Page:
Culina and Badmaash Wow During DineLA Restaurant Week
One of my favorite events in any city is its restaurant week. Fortunately, I live in Los Angeles and get a chance to explore all sorts of dining establishments during dineLA Restaurant Week, the city’s 12-day culinary extravaganza featuring more than 330 venues. This year, I tried Culina, Modern Italian and Badmaash Indian Gastropub; both were fantastic in their own special way.
Culina, Modern Italian has been recognized as one of the best new restaurants by Esquire magazine, one of the 100 best wine restaurants of 2011 by Wine Enthusiast magazine, one of the top restaurants in Los Angeles by Zagat, and one of Hollywood’s 25 top power lunch restaurants by The Hollywood Reporter. And I certainly understand all the hype.
Our meal began with Culina’s il crudo, or “of raw,” presenting Kampachi (Hawaiian amberjack, blueberry, mint, lime, pepperoncino), Cappesante (diver scallops, Fresno chili, tangerine, mint, smoked salt), trota rosa (Arctic char, grapefruit, pink peppercorns, chives, extra virgin olive oil), ricciola (Hawaiian yellowtail, artichoke, lemon, Calabria chili, mint, garlic chip) and tonno (ahi tuna, olive, lemon, basil oil). The hearty planks of fresh fish basked on a bright white plate and were adorned with various spreads and sauces, chunks of seasonal fruits and vegetables, and herbs, spices, and salts. I could taste the intricacies of each fish yet the seasonings elevated the natural essence of every one. They got my attention….
Next, the chef sent le pizzette to the table. The crispy and light whole-wheat crust of this house-made pizza hosted a delicious combination of prosciutto San Daniele, burrata, heirloom tomato, and arugula drizzled with rosemary oil. A generous yet tasty sprinkle of sea salt flakes intensified the combination of peppery arugula, sweet tomato, and rich burrata.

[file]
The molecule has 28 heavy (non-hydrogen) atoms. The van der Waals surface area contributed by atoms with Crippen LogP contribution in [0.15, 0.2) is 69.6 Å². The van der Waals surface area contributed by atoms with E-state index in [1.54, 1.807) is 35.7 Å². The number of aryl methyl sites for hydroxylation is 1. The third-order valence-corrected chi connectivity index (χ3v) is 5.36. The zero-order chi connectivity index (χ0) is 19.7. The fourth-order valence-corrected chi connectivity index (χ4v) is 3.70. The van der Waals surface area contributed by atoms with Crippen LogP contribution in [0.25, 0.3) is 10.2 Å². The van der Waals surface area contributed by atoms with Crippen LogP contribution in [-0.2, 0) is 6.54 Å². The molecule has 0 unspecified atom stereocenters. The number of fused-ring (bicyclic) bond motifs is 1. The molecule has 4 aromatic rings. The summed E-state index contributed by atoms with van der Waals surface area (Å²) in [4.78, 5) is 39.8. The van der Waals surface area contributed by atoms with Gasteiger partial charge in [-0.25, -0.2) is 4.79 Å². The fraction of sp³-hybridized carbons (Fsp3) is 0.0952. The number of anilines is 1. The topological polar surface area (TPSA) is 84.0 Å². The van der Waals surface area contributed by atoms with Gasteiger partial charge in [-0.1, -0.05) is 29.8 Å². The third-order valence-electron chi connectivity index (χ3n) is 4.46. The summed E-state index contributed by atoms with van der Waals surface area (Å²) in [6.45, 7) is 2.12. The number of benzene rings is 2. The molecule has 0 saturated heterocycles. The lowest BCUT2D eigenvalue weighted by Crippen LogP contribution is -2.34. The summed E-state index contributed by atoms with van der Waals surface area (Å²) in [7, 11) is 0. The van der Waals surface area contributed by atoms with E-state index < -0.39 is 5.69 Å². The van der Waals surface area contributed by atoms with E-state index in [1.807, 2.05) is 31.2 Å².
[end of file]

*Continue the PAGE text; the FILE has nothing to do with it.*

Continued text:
Not only does Culina offer free valet parking but also its il quartetto is the perfect lunch option for only $25. Chef Mette combines his daily soup, a specialty salad, fresh protein, and dessert all on one plate and served at the same time. The quad-compartment porcelain plate carried my four-course, lunch-size meal revealing a wonderfully adequate yet complex complete meal. As a chef, foodie, and food writer I enjoy sampling as many dishes at a restaurant as possible. Il quartetto affords the diner the ability to sample a chef’s choice of four courses at a reasonable price and in an efficient manner.
The highlight of the meal was the sweet corn, brown butter, and sage ravioli. Recommended by Jennifer, our attentive and knowledgeable server, this dish satisfied my most basic desire for ultimate comfort food. All I wanted to do was rest my head on these little pasta pillows of deliciousness. The delicate ravioli was sautéed in brown butter and covered with fresh, yellow corn, then topped with fried sage leaves. Please put this dish on your bucket list!
Other staff kept our table stocked with fresh crostini and focaccia and grassy extra virgin olive oil.
Before dessert the manager, Brian, brought over a glass of house-made limoncello. Oh my gosh! This sweet liquor had floral tones with an intense lemon essence. Next, Jennifer placed the affogado, a frozen glass of vanilla bean gelato topped with cotton candy and cocoa powder, with a side of pignoli cookies on the table and proceeded to pour espresso over the top, melting the sweet candy and mixing with the frozen ice cream to create a frozen gelato latte, of sorts. She also brought the nuvola di riso or “rice cloud” with fresh berries. Both desserts and the limoncello sweetly ended such an amazing meal.
Brian took me on a tour after our lunch. The restaurant has a private dining room equipped with a huge dining table and lounge area. Also, in the evening, the patio features black and white movies projected on a water curtain. So cool! Smoking is allowed in a small area of the patio. Several areas of the restaurant can be closed off and reserved for private events.